Russo Harrigan, who launched a Toast restaurant in Montclair in 2007 and followed four years later with a second one in Asbury Park, began talking with her father several years ago about converting the Broadway to a third branch of her business. But Coviello wasn’t on board with the idea, she said.

“I don’t blame him,” she said. “He knew what he knew, which was 24-hour diners and catering halls, and I knew what I knew. We didn’t see eye-to-eye.”

The trio was in the process of negotiating “who would buy out who” when Bob Russo died in February, 2014 after a three-week illness. That set off a series of “very hard estate questions” about disentangling ownership of diners and catering operations in Red Bank, Toms River, Summit, Bayonne and elsewhere, she said.

In the end, a deal was reached under which Russo Harrigan would buy the Broadway and Coviello would buy all the other businesses. But in order for her to take title, she said, Coviello had to first close the diner. Which he did, abruptly and without notice, on a Monday morning in July, 2014, setting off a firestorm of criticism, not only about the treatment of the diner’s employees, but about the impact on the culture of Red Bank itself.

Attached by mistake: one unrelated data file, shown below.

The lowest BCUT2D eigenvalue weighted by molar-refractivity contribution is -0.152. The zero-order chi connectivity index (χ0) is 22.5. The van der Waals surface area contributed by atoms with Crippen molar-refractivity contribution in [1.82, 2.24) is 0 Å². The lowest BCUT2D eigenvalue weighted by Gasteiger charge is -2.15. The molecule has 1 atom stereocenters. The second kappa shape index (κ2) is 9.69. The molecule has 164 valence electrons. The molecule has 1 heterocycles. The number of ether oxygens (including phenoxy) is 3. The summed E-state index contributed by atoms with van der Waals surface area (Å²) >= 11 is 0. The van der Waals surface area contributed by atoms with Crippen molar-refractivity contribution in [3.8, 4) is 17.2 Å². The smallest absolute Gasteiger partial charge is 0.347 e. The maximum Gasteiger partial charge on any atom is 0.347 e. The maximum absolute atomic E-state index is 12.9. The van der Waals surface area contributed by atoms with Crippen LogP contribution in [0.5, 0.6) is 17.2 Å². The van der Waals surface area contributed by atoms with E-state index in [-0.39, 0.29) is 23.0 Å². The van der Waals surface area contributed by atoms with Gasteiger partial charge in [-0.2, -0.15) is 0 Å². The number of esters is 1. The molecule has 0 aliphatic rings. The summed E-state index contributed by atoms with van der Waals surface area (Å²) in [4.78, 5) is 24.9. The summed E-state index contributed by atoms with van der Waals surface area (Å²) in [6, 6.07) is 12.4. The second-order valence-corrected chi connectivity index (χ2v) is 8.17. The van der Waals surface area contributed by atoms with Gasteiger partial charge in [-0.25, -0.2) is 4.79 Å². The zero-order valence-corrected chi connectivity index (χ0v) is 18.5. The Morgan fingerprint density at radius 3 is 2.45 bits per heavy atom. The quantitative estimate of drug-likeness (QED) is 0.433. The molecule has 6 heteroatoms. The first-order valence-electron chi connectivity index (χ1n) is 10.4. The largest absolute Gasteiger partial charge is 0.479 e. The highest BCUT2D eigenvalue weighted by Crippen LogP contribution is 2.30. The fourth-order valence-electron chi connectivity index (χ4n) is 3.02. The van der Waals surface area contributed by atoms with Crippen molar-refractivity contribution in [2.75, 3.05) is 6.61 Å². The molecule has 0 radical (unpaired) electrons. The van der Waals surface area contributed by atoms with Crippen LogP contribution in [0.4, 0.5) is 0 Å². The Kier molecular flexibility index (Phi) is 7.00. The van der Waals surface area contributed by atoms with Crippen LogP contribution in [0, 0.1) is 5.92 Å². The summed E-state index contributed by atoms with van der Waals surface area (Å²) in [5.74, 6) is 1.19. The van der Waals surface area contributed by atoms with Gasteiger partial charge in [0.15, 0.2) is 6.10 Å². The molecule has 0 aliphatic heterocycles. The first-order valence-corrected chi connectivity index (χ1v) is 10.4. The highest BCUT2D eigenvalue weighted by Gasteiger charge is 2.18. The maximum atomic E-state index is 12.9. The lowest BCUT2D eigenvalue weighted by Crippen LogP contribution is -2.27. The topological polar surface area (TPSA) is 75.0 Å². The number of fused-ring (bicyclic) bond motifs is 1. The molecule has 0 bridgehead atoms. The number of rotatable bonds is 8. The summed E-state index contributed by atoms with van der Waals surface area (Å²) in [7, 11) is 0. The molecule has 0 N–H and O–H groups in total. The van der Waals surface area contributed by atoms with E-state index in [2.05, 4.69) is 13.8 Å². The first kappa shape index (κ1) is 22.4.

Russo Harrigan took the brunt of many of those comments for her presumed involvement in the closing, but remained on the sidelines, mum, not wanting to step on the toes of a man she said she regards “almost like an older brother.”

“Did he do it correctly? He didn’t do it the way I would have done it,” she told redbankgreen, seated at a table near the restaurant’s back door. “But I will never talk badly about him. Never. He did it the way that he thought it needed to be done. He worked with those people. I didn’t.”